Helping Kids Make Sense of Haiti
- Barbara Curtis Crosswalk.com Contributor
- 2010 1 Jan
When disaster strikes, a parent's first thought may be to protect their children from the dreadful news, the staggering numbers, the overwhelming questions. To think of the loss in Haiti hurts our grownup hearts.
Would you understand if I said I think we should let it hurt our children's hearts, too?
I've always had this thing about not getting too comfortable -- always felt compelled to teach my kids not to take our security and material blessings for granted. For years I've cut out National Geographic pictures of children all over the world -- eager African children crowded in ramshackle classrooms, kids coming home from market with bunches of fish on their heads, squatting on a dirt floor to shape tortillas with mama, herding sheep with papa. Like the ticker running at the bottom of the news channel screen, these pictures hang at kids' eye-level throughout our house as subliminal reminders that our American lifestyle isn't really the norm.
As a Montessori teacher, I was taught to do this -- to introduce at an early age the diversity of the world through striking visual images. I was also trained to look at things through children's eyes. So when a cataclysmic event occurs, my first thought is with them.
My advice for parents:
- Do all you can to make this a meaningful event for your children and to manage the meaning in a way that will build their characters, their compassion, and their willingness to sacrifice for those in need.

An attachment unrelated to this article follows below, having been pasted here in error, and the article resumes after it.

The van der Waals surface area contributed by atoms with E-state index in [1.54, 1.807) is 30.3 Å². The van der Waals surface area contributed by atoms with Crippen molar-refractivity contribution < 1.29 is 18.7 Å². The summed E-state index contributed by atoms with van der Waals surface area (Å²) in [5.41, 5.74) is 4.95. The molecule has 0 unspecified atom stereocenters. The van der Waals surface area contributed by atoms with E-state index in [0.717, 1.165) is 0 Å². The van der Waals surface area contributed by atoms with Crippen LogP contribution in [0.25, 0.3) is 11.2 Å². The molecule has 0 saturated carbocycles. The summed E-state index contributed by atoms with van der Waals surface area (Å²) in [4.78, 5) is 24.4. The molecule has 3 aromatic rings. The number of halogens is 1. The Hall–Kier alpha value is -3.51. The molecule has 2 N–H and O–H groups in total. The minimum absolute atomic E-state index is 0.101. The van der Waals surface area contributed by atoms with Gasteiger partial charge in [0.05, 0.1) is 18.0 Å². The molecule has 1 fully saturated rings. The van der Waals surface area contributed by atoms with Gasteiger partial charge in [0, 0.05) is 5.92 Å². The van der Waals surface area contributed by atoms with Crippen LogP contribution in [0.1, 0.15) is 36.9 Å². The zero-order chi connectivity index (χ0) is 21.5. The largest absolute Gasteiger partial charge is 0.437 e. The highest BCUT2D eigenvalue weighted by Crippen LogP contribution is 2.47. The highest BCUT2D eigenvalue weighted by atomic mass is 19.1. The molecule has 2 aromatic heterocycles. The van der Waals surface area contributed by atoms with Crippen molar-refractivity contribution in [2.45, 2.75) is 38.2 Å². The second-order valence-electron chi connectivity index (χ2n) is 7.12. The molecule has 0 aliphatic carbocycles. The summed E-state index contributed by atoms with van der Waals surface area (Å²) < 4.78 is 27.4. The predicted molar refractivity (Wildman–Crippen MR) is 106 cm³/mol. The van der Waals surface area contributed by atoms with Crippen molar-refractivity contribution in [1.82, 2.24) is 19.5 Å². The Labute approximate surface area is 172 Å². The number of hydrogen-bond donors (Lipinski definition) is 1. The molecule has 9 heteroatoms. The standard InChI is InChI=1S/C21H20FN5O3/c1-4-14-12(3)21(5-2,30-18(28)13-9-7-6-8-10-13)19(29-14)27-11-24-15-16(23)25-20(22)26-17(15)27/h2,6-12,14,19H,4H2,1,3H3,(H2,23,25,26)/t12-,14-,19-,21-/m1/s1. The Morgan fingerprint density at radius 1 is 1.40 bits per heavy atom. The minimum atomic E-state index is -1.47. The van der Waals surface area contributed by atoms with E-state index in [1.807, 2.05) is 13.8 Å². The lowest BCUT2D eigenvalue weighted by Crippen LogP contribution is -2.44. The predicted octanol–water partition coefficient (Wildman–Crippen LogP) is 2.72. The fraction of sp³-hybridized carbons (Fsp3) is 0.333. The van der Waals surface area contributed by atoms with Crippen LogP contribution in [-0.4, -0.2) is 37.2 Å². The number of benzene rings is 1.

- Watch the post-earthquake coverage with them, putting the images into words. Don't let your little ones be blindsided by glimpses of broken bodies and weeping parents on TV or magazine covers at the checkout stand. Without your intervention, these images can produce deep fears which children have no language to share.
- Show them on a globe where we live and where the earthquake struck. Show them images of Haiti before -- try this panoramic tour. Talk about how the people there -- by all accounts -- may live in impoverished circumstances but are generous and joyful.
- Teach them to give, but teach them in a way that involves real sacrifice on their part. Put a jar in the middle of the table as a constant visual reminder, and fill it with change that would have gone to sweets or movie rentals or something currently taken for granted. Young children can only comprehend the abstract when we make it concrete. The sight of the jar, the sound of the change hitting the glass -- these seem insignificant to us but will shape memories for children of their first sacrificial giving.
- Above all, read to them or tell them the stories of survivors. These will instill a message of hope, reinforcing in your children the habit of turning in that direction when times are tough. Stories are coming out of toddlers being pulled from the rubble, like two-year-old Redjeson Hausteen Claude who was reunited with his mother in a dramatic series of pictures or 3-year-old Isaiah who - along with six other orphans - finally flew home to their adopted families in Evansville, Indiana on January 19.
- Look especially for stories of courage and selflessness. Following the 2005 Sri Lanka tsunami, I was particularly struck by the contrast between tourists who skedaddled home to safety -- or worse, those who stayed to party on -- and those who dropped everything, rolled up their sleeves and pant legs, and went to work wherever they could. This led to an interesting family discussion: What would you do? How I hope my own children would grow up to be the ones to help!
Pray together as a family and look for lessons God may have for us. Perhaps the good that may finally come of this terrible, terrible event is that none of us will ever again be able to stick our heads in the sand, ignoring the world beyond our small communities.
Our kids may grow up living locally, but thinking globally -- and consistently making choices that show they care.
January 19. 2010
Barbara Curtis is a certified AMI Montessori teacher, mother of 12, author and blogger at www.MommyLife.net.